Grilled Jambalaya

When you think Jambalaya, you don’t usually think grilling.

Becky Low shares this delicious creole recipe you’ll want to whip up.

Grilled Jambalaya
1 cup long grain rice
2-3 cloves minced garlic
1 can (14-oz) diced tomatoes
1-2 tablespoons creole seasoning, divided
2 cup reduced sodium chicken broth*
1 cup tomato juice, warmed, optional
1 medium onion, peeled
1 green bell pepper, seeded
1 red bell pepper, seeded
3 stalks celery
1 ½ cups grape or cherry tomatoes
3-4 tablespoons vegetable oil, divided
4 boneless chicken thighs
½ pound andouille sausage, or smoked sausage
1 pound medium shrimp, peeled and deveined
Snipped fresh parsley, sliced green onions, optional
Fresh lemons, quartered

Either on the grill or stove top, combine rice, canned tomatoes, minced garlic, 1-teaspoon creole seasoning and chicken broth in saucepan; bring to a boil, cover, reduce heat to low and simmer 20 minutes or until rice is tender. Note – all liquid may not be absorbed. Remove from heat and allow rice to stand covered for 10 minutes.

Preheat grill and a grill basket on medium to medium-high heat.

Dice onion, bell peppers, and celery stalk into coarse 1-inch pieces; cut tomatoes in-half (or quarters for larger cherry). Toss vegetables with 1-2 tablespoons oil (vegetables should be thoroughly coated with oil, but not dripping. Set aside.

Cut chicken thighs into bite-size pieces, toss with 2-teaspoons oil, then with 1-3 teaspoons creole seasoning (start with 1-teaspoon seasoning and add more to taste later). Slice sausage in half lengthwise then into ¼-inch thick slices.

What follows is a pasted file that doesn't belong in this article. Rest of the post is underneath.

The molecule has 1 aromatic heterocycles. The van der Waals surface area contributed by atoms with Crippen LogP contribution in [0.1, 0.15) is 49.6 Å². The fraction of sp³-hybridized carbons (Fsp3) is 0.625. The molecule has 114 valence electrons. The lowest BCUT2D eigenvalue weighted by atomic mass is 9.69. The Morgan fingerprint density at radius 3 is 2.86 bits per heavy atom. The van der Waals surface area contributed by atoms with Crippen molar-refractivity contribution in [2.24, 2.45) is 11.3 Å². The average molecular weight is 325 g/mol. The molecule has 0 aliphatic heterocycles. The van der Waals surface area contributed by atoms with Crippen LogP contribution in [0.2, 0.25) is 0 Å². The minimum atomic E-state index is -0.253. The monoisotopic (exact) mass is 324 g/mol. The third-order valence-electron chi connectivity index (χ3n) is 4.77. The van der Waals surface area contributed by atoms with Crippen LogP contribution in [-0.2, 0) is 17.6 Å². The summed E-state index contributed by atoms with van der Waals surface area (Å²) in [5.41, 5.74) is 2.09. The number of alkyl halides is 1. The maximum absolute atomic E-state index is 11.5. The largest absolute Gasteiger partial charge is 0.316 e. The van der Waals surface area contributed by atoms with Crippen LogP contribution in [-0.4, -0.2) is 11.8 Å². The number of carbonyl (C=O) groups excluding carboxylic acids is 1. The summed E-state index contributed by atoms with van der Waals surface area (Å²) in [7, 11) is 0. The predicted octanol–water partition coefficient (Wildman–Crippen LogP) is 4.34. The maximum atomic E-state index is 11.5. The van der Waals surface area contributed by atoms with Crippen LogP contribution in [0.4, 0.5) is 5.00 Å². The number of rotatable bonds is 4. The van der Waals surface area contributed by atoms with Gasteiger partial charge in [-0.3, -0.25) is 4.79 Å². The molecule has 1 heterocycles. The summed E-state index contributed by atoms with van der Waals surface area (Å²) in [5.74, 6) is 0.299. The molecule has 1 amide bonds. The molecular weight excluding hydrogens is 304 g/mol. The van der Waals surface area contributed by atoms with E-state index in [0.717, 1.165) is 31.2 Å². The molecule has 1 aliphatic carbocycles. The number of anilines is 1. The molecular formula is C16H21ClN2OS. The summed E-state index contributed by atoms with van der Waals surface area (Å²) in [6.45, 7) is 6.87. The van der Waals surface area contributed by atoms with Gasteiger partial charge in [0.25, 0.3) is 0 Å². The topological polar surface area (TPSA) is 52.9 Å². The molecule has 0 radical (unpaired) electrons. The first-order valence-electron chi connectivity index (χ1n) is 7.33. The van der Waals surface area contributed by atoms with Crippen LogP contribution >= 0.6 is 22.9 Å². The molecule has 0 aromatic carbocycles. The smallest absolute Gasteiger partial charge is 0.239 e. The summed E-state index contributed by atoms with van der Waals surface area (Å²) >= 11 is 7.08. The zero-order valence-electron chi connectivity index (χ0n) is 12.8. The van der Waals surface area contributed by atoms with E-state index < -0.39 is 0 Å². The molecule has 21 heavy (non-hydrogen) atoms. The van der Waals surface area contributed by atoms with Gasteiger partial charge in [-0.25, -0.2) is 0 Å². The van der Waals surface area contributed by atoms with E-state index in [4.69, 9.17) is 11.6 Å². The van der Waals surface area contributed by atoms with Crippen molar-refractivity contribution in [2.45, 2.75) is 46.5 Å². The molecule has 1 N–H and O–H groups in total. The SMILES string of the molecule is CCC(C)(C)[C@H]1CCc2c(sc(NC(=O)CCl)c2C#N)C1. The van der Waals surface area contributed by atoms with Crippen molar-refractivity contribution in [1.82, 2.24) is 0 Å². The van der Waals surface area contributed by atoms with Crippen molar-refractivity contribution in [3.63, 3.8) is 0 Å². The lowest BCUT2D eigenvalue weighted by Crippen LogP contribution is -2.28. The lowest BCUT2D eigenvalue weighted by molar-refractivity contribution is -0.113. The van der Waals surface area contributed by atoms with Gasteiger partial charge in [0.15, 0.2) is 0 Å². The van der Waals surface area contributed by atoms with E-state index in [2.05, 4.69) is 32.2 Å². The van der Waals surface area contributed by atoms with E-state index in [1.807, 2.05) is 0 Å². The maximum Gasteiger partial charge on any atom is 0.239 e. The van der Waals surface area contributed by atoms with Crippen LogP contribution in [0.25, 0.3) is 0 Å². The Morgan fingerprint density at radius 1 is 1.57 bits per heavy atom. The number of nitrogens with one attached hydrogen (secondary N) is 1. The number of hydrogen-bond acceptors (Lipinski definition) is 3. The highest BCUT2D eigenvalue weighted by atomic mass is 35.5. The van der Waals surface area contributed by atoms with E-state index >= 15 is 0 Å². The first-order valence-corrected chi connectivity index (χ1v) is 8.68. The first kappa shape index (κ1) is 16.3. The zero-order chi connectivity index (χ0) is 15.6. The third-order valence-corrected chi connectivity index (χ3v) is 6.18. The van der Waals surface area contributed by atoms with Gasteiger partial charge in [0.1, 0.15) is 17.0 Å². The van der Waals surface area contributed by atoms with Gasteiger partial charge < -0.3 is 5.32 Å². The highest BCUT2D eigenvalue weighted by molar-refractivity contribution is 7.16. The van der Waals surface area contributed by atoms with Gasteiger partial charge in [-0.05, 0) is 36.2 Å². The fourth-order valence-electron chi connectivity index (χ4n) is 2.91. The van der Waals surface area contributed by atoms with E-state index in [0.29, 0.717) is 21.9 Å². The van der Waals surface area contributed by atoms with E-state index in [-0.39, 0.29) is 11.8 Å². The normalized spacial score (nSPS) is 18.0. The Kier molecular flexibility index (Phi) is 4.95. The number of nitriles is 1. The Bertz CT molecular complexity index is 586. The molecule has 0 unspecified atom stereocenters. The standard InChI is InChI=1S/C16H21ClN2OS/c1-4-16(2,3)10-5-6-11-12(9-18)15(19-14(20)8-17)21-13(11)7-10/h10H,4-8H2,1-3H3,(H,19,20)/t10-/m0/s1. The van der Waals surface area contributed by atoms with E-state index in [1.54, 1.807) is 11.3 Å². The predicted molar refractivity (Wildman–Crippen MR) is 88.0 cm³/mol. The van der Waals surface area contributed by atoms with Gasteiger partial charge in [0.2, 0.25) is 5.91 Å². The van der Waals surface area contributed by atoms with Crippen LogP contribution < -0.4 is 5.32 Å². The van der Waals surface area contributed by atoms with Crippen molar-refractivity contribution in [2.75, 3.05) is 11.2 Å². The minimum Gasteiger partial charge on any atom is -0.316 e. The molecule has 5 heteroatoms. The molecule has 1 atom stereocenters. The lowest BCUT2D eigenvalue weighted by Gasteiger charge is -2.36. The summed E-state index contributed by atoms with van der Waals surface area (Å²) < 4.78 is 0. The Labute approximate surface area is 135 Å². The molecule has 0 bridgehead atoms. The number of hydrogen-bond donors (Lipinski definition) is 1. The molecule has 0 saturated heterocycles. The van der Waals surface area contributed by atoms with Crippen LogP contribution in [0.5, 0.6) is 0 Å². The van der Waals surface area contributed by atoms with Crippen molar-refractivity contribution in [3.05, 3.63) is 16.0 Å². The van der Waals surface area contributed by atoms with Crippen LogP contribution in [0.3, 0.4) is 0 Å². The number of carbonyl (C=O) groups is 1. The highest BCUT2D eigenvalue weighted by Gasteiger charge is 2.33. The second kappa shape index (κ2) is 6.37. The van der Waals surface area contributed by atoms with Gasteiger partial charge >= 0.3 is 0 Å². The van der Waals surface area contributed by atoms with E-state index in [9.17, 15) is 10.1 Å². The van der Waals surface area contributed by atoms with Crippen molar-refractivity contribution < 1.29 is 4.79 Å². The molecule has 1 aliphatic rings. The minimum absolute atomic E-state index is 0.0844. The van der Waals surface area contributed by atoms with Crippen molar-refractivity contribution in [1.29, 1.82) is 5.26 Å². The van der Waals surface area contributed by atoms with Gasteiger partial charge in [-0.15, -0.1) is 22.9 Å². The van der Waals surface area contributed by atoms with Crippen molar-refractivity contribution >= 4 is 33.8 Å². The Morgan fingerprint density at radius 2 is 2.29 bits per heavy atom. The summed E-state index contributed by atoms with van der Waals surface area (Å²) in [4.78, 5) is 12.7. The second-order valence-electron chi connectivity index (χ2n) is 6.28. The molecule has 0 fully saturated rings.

Place vegetables, chicken and sausage evenly in hot grill basket; grill, with lid down, for 10-15 minutes, stirring occasionally, until chicken is cooked through and vegetables tender.

Toss peeled and deveined shrimp with 1-2 teaspoons oil and 1-2 teaspoons creole seasoning. Place shrimp on top of grilling veggies and meats. Continue to cook 5-10 longer or until shrimp is pink.

To serve, toss grilled meat and vegetables with cooked rice. Season to taste with creole seasoning or salt and pepper. If desired, add tomato juice to create desired consistency. Garnish with fresh snipped parsley, sliced green onions, and quartered lemons.


Adding spice to the dish adds heat and flavor – but may also “burn” the taste buds. Water does not cool hot taste buds, but milk is a natural heat quencher, dairy is undeniably the solution.

Still too spicy for the taste buds? Substitute andouille sausage with a mild smoked sausage and substitute salt to taste for part of the creole seasoning.

* May substitute 1-cup chicken broth for 1-cup canned clam juice.

Becky Low represents The Dairy Council of Utah/Nevada. For delicious dairy recipes and nutrition information go to or Facebook
For nutrition research go to

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